What is the chance that a patella dislocation will happen a second time: update on the natural history of a first time patella dislocation in the adolescent

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Purpose of review

Patellar instability occurs mainly in young patients and shows a high incidence of concomitant cartilage injuries. Recently there has been a strong attempt to identify risk factors and enhance imaging techniques to detect patients with an increased risk for recurrent patella dislocation.

Purpose of review

We describe current findings on factors associated with recurrent patella dislocation in the adolescent.

Recent findings

Trochlear dysplasia, patellar height, patellar tilt, tibial tuberosity–trochlear groove distance, skeletal maturity, and history of contralateral patellar dislocation are well known significant risk factors for recurrence in adolescent patients. Predictive models to calculate risk of recurrence have been reported recently. The Patellar Instability Severity Score was the first to include demographic and anatomic factors, which is of major value when counseling patients and relatives.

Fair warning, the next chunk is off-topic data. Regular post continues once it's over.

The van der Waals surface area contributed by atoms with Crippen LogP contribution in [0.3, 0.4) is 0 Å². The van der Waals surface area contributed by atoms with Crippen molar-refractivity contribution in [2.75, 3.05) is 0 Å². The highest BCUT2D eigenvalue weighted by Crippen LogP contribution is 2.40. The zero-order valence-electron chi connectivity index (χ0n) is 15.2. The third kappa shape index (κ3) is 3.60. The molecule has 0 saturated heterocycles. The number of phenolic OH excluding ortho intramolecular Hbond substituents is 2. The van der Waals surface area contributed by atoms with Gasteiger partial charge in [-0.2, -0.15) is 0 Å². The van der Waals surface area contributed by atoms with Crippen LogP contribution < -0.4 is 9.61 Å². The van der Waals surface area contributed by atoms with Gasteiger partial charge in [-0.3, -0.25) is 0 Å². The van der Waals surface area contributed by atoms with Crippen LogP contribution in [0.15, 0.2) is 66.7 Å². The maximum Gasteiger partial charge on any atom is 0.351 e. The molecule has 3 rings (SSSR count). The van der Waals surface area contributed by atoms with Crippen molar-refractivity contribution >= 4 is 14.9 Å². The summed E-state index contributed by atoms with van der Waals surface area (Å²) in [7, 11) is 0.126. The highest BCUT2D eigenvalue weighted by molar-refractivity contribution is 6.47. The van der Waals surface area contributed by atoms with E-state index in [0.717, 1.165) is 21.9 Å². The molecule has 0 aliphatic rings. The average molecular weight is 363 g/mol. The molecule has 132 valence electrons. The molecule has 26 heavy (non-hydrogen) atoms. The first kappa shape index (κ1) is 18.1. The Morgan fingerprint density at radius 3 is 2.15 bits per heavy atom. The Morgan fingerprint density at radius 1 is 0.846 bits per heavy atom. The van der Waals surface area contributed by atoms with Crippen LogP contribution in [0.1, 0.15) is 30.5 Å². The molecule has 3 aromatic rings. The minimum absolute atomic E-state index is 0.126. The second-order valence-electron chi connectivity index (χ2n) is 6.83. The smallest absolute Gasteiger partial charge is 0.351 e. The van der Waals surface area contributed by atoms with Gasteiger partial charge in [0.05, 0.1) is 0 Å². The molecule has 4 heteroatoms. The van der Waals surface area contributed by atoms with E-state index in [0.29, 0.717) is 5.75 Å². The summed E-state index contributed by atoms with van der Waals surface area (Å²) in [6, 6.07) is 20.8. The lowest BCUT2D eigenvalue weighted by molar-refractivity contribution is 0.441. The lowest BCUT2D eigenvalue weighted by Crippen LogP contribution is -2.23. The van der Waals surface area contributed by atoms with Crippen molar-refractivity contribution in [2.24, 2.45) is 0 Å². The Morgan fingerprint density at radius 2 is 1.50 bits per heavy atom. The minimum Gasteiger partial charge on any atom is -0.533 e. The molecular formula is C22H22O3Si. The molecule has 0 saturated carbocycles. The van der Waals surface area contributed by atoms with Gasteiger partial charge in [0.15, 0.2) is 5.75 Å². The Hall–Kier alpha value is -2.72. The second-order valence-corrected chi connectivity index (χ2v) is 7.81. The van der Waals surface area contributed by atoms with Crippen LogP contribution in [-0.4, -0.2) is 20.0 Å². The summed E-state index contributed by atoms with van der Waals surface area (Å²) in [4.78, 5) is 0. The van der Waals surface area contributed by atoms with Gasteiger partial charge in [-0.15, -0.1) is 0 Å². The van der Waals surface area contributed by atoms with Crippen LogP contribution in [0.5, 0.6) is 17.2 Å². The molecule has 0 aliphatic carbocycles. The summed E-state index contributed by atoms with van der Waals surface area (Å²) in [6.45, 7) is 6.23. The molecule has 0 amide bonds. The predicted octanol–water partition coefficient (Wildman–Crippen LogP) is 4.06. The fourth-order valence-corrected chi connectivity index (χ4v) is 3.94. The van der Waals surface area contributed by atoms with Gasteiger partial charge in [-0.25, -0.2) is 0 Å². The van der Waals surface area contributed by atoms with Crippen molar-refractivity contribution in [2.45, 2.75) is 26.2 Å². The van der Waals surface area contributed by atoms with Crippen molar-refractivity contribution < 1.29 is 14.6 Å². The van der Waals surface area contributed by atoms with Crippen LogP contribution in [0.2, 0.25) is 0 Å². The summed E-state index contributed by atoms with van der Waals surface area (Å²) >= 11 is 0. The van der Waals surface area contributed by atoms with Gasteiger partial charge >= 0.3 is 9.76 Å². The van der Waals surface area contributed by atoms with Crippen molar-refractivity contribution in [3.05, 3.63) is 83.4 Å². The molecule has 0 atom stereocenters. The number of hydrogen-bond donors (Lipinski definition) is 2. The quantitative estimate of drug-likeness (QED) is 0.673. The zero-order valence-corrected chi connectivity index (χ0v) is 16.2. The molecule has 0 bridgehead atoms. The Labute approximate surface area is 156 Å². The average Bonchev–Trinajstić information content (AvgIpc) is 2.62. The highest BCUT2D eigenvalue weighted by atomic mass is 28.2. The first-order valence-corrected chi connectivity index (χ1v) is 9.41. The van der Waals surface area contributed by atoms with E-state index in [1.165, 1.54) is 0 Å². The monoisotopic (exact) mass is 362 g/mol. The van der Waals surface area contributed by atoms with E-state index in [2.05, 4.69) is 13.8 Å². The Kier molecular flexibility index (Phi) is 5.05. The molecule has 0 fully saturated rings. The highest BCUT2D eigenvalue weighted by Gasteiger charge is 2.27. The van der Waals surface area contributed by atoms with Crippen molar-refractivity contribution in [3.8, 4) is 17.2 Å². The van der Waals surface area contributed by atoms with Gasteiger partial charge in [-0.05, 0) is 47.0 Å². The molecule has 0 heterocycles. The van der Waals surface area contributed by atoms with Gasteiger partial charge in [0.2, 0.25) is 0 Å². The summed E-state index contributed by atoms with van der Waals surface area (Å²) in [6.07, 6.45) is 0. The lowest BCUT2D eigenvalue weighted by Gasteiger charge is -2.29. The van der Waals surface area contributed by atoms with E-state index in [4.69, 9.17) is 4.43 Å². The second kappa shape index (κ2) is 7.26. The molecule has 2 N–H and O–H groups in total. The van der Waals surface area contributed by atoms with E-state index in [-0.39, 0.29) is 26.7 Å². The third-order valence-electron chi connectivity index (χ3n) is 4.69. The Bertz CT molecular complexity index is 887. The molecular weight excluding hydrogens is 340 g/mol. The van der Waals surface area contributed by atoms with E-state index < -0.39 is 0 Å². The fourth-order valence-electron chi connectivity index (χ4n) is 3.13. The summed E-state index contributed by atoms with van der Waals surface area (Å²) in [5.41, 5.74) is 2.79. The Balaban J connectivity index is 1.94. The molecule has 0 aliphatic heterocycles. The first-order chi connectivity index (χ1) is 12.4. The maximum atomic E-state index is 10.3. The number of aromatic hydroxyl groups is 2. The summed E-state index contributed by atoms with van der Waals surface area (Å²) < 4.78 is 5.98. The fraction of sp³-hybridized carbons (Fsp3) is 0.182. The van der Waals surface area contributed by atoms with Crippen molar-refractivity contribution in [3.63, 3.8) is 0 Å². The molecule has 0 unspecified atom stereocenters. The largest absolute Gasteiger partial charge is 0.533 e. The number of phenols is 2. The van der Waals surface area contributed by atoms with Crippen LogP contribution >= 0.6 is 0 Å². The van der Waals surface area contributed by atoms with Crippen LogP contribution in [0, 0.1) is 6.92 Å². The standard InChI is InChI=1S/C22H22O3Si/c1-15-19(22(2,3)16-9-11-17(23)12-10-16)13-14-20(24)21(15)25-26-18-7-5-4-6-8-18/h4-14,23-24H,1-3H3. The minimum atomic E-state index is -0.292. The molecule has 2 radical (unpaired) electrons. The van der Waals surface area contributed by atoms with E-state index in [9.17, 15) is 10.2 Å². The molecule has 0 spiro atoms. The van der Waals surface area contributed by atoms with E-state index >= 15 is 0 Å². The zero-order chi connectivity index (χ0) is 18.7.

Several classification systems to predict the rate of recurrence after primary patella dislocation have been presented over the last years. Anatomic risk factors such as skeletal immaturity, trochlear morphology, patellar height, patellar tilt, and elevated tibial tuberosity–trochlear groove distance have been investigated. However, there is still a lack of knowledge as to how single risk factors or their interaction with each other may contribute.

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